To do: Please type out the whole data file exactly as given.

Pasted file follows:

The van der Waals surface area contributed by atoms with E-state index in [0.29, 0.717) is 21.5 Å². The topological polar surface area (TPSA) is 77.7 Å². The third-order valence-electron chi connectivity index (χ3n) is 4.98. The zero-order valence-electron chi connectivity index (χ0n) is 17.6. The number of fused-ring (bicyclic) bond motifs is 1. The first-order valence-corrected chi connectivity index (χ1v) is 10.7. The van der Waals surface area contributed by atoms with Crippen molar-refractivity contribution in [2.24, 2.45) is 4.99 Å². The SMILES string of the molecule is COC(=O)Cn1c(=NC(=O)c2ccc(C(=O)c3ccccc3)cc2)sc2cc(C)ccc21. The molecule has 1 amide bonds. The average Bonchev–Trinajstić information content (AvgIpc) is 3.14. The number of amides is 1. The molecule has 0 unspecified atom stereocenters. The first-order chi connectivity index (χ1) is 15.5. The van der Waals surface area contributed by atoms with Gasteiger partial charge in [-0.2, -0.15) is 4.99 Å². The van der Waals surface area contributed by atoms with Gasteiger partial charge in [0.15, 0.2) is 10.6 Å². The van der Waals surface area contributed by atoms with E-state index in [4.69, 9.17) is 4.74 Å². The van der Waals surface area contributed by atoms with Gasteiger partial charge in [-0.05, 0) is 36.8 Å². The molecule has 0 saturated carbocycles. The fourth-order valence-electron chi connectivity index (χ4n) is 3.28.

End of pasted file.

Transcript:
The van der Waals surface area contributed by atoms with E-state index in [0.29, 0.717) is 21.5 Å². The topological polar surface area (TPSA) is 77.7 Å². The third-order valence-electron chi connectivity index (χ3n) is 4.98. The zero-order valence-electron chi connectivity index (χ0n) is 17.6. The number of fused-ring (bicyclic) bond motifs is 1. The first-order valence-corrected chi connectivity index (χ1v) is 10.7. The van der Waals surface area contributed by atoms with Crippen molar-refractivity contribution in [2.24, 2.45) is 4.99 Å². The SMILES string of the molecule is COC(=O)Cn1c(=NC(=O)c2ccc(C(=O)c3ccccc3)cc2)sc2cc(C)ccc21. The molecule has 1 amide bonds. The average Bonchev–Trinajstić information content (AvgIpc) is 3.14. The number of amides is 1. The molecule has 0 unspecified atom stereocenters. The first-order chi connectivity index (χ1) is 15.5. The van der Waals surface area contributed by atoms with Gasteiger partial charge in [-0.2, -0.15) is 4.99 Å². The van der Waals surface area contributed by atoms with Gasteiger partial charge in [0.15, 0.2) is 10.6 Å². The van der Waals surface area contributed by atoms with E-state index in [4.69, 9.17) is 4.74 Å². The van der Waals surface area contributed by atoms with Gasteiger partial charge in [-0.05, 0) is 36.8 Å². The molecule has 0 saturated carbocycles. The fourth-order valence-electron chi connectivity index (χ4n) is 3.28.